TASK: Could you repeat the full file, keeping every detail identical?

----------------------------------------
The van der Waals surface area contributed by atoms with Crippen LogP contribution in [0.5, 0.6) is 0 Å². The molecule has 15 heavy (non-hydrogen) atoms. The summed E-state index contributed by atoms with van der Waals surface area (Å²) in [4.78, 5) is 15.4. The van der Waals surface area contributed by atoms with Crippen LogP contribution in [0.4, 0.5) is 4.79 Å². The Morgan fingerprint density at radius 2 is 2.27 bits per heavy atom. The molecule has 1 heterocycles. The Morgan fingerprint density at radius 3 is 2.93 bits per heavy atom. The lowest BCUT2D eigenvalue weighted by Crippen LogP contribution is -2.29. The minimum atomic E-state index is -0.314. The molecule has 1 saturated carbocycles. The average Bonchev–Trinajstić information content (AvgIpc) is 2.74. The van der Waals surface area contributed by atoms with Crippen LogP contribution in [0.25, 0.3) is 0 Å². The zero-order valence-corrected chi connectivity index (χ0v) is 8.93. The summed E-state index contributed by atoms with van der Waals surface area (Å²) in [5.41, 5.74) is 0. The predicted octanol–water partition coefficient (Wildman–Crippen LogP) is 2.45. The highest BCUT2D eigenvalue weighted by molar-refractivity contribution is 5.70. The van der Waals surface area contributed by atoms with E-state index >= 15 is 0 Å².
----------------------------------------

The van der Waals surface area contributed by atoms with Crippen LogP contribution in [0.5, 0.6) is 0 Å². The molecule has 15 heavy (non-hydrogen) atoms. The summed E-state index contributed by atoms with van der Waals surface area (Å²) in [4.78, 5) is 15.4. The van der Waals surface area contributed by atoms with Crippen LogP contribution in [0.4, 0.5) is 4.79 Å². The Morgan fingerprint density at radius 2 is 2.27 bits per heavy atom. The molecule has 1 heterocycles. The Morgan fingerprint density at radius 3 is 2.93 bits per heavy atom. The lowest BCUT2D eigenvalue weighted by Crippen LogP contribution is -2.29. The minimum atomic E-state index is -0.314. The molecule has 1 saturated carbocycles. The average Bonchev–Trinajstić information content (AvgIpc) is 2.74. The van der Waals surface area contributed by atoms with Crippen LogP contribution in [0.25, 0.3) is 0 Å². The zero-order valence-corrected chi connectivity index (χ0v) is 8.93. The summed E-state index contributed by atoms with van der Waals surface area (Å²) in [5.41, 5.74) is 0. The predicted octanol–water partition coefficient (Wildman–Crippen LogP) is 2.45. The highest BCUT2D eigenvalue weighted by molar-refractivity contribution is 5.70. The van der Waals surface area contributed by atoms with E-state index >= 15 is 0 Å².